|7:20 PM PT8:20 PM MT9:20 PM CT10:20 PM ET2:20 GMT10:20 7:20 PM MST9:20 PM EST9:20 PM CT6:20 UAE (+1)22:20 ETNaN:� , September 10, 2018|
Oakland Coliseum, Oakland, California Weather: 69°, Clear Attendance: 53,857
Raiders face explosive Rams after stunning trade
Los Angeles Rams at Oakland Raiders
- The Rams have won three of the last four games these teams have played, most recently winning 52-0 in 2014 - the second-largest margin of victory in Rams history (59-0 vs. Atlanta in 1976). The Raiders owned the series, 4-1, while these teams occupied the same city from 1982 to 1994.
- These teams both left Los Angeles after the 1994 season. The Rams played 21 seasons in St. Louis before returning to Los Angeles in 2016. The Raiders are planning to move to Las Vegas for the 2020 season.
- The Rams returned to the playoffs for the first time since 2004 after winning the NFC West with an 11-5 record last season. Los Angeles had seven road wins, tied with New England and Pittsburgh for the most in the league. The Rams' 29.9 points per game was the highest scoring average in the league last season.
- The Raiders lost their last four games to finish at 6-9, their 14th season without a winning record in the last 15 years. The Raiders scored more than 20 points in all six of their wins and fewer than 20 in all 10 of their losses.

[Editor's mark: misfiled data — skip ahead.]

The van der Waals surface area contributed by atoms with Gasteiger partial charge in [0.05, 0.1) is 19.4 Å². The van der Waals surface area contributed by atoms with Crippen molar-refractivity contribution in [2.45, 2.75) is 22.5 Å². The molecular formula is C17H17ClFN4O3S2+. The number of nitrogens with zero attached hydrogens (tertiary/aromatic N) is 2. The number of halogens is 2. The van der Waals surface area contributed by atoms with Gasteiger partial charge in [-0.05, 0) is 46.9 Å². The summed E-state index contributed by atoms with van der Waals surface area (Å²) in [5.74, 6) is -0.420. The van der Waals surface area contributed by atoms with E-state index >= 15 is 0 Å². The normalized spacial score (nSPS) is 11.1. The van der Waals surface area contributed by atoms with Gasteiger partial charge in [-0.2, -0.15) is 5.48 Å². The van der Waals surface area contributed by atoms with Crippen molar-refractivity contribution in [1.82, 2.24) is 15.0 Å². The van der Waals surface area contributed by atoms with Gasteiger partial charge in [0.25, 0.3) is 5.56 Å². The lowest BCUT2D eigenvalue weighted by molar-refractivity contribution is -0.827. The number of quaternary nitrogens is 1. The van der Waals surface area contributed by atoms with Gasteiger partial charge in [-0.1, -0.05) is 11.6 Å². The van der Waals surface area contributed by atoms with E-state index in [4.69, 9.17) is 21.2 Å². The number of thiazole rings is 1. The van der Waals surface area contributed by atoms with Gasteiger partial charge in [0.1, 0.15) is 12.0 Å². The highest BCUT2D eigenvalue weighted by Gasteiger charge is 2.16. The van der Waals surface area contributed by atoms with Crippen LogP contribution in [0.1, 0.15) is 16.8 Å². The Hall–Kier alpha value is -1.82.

- In 2017, Jared Goff's 7.97 yards per attempt ranked fourth among quarterbacks with at least 200 attempts. In 2016, he averaged just 5.31 yards per attempt. His 2.66 yards-per-attempt increase is the fifth largest in league history among quarterbacks with 200 attempts in back-to-back seasons.
- Derek Carr made the Pro Bowl for the third consecutive season despite seeing his touchdown-to-interception ratio drop from 4.7 in 2016 to 1.7 in 2017. Carr has thrown at least one touchdown pass in each of his last 17 games, the second-longest active streak in the league behind Andrew Luck.
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The Oakland Raiders open the regular season with the conspicuous absence of Khalil Mack, the decorated defensive end who was traded to the Chicago Bears after a prolonged contract holdout.
Rather than revel in the excitement of the Monday night opener against the Rams, head coach Jon Gruden found himself attempting to explain how the Raiders ended up letting one of the NFL's top defenders out of the building despite being under their control.
Mack was due $13.846 million on his fifth-year option, but never showed for any of the offseason workouts or training camp as he sought an extension that general manager Reggie McKenzie said he had been working toward.
It never happened.
When the Bears offered a pair of first-round draft picks (2019 and 2020) plus other considerations (the Raiders also sent Chicago a second-rounder in the deal), Mack quickly came to terms on a six-year extension worth a maximum value of $141 million with $90 million in guaranteed money.